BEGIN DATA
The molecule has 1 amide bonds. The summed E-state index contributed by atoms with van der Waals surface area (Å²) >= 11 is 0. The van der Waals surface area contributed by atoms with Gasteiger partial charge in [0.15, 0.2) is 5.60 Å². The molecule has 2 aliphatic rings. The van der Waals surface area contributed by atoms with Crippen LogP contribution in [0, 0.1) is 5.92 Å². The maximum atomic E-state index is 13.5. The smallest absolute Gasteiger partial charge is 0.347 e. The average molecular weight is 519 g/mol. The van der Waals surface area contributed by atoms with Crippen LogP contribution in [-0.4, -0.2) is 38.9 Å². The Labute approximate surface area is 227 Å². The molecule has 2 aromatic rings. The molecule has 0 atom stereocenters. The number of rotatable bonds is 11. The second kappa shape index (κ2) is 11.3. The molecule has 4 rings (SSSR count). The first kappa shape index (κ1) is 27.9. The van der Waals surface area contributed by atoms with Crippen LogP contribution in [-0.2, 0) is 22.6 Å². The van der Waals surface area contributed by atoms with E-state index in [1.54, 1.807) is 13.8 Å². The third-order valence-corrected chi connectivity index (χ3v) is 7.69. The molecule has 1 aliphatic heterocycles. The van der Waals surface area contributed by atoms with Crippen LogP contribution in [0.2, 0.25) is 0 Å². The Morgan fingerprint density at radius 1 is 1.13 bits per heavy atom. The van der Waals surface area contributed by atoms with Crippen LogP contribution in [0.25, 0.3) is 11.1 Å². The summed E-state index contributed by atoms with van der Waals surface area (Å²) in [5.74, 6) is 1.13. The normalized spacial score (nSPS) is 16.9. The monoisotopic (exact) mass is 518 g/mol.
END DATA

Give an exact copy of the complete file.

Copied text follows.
The molecule has 1 amide bonds. The summed E-state index contributed by atoms with van der Waals surface area (Å²) >= 11 is 0. The van der Waals surface area contributed by atoms with Gasteiger partial charge in [0.15, 0.2) is 5.60 Å². The molecule has 2 aliphatic rings. The van der Waals surface area contributed by atoms with Crippen LogP contribution in [0, 0.1) is 5.92 Å². The maximum atomic E-state index is 13.5. The smallest absolute Gasteiger partial charge is 0.347 e. The average molecular weight is 519 g/mol. The van der Waals surface area contributed by atoms with Crippen LogP contribution in [-0.4, -0.2) is 38.9 Å². The Labute approximate surface area is 227 Å². The molecule has 2 aromatic rings. The molecule has 0 atom stereocenters. The number of rotatable bonds is 11. The second kappa shape index (κ2) is 11.3. The molecule has 4 rings (SSSR count). The first kappa shape index (κ1) is 27.9. The van der Waals surface area contributed by atoms with Crippen LogP contribution in [-0.2, 0) is 22.6 Å². The van der Waals surface area contributed by atoms with E-state index in [1.54, 1.807) is 13.8 Å². The third-order valence-corrected chi connectivity index (χ3v) is 7.69. The molecule has 1 aliphatic heterocycles. The van der Waals surface area contributed by atoms with Crippen LogP contribution in [0.2, 0.25) is 0 Å². The Morgan fingerprint density at radius 1 is 1.13 bits per heavy atom. The van der Waals surface area contributed by atoms with Crippen LogP contribution in [0.25, 0.3) is 11.1 Å². The summed E-state index contributed by atoms with van der Waals surface area (Å²) in [5.74, 6) is 1.13. The normalized spacial score (nSPS) is 16.9. The monoisotopic (exact) mass is 518 g/mol.